Volkswagen Golf

Dark blue Volkswagen Golf R in mid corner.

Volkswagen’s UK operation is careful to describe the latest Golf as an updated Mk7 rather than a Mk8 or even a Mk7.5. It’s undoubtedly very similar in a lot of ways to the version you could have bought up to the early months of this year. The bodyshell is exactly the same as before, the suspension has not been altered on any model, and there are no new engines. From an engineering point of view, very little has changed.

But it’s, you know, complicated.

Although the structure remains as before, there has been a redesign, including new front wings which you could not bolt on to the slightly earlier car as replacements. The tail lights are all-LED on every model, with not a single conventional bulb to be found, and on higher-ranking models the indicators are animated in an Audiesque sort of way.

Profile shot of parked Turmeric Yellow Volkswagen Golf SE Nav.

While no completely new engines have been introduced, there are still changes. For example, power outputs are higher in the GTI, GTI Performance and R at 227bhp, 241bhp and 306bhp respectively.

The 1.4 TSI is being joined by a 1.5-litre version available in two forms: the Evo produced a maximum of 148bhp and can deactivate two of its four cylinders to improve fuel economy in low-stress situations; the BlueMotion can manage 128bhp and shut down completely when coasting. Neither is on sale or even available to order yet, and official fuel economy and CO2 emissions have not been confirmed, but the figures for the BlueMotion will no doubt be impressive.

Cheaper Golf models have a clear and simple analogue instrument panel which worked well at the turn of the century and is still working well now. Alternatively, there’s a 12.3″ digital Active Info Display with a choice of five design profiles, one of which displays the satnav map in between the speedometer and revcounter dials.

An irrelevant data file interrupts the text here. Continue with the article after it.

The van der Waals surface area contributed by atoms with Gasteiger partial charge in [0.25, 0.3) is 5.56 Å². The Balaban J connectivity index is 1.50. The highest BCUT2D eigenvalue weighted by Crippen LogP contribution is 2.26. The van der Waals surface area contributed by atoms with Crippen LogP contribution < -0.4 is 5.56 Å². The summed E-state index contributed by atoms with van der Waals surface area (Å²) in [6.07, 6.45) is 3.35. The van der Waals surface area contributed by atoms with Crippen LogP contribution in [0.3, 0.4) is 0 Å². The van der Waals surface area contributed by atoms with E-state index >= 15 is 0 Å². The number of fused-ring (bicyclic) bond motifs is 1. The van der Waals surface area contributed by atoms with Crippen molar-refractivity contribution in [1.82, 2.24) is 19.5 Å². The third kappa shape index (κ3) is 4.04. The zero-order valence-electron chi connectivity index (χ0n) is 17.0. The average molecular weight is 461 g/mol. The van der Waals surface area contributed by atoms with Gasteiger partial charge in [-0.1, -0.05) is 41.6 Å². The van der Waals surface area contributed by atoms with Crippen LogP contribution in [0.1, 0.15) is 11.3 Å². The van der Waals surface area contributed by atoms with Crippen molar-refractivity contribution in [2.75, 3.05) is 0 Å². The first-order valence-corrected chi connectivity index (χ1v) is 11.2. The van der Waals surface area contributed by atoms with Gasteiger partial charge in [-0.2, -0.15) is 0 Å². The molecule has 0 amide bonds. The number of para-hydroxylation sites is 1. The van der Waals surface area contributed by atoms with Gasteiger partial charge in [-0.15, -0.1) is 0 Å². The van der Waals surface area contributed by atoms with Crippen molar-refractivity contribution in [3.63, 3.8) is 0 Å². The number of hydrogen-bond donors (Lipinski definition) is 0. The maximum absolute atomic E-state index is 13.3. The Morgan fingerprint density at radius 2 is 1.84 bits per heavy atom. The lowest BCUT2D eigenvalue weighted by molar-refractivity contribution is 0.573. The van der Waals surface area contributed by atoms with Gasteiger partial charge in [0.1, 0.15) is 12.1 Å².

Volkswagen Golf central touchscreen.

There’s also a new infotainment system based on a touchscreen in the centre of the dashboard. If you choose the optional Discover Navigation Pro system you get gesture control, which allows you to change radio stations and browse through music and picture albums by waving your hand near the bottom of the screen without touching it. Your gestures are accompanied by a neat swooshing noise which you can mute if you like, though I think it’s a nice touch and would probably leave it switched on.

The usual array of electronic aids (including Adaptive Cruise Control) has been joined by Traffic Jam Assist, Pedestrian Monitoring, Emergency Assist and Trailer Assist, which was introduced to the Passat several years ago but is new to the Golf. Trailer Assist makes the notoriously difficult business of reversing a trailer or caravan into a confined space much easier, and is partly controlled by the rotary switch normally used for adjusting the driver’s door mirror, which briefly becomes effectively a joystick in this context.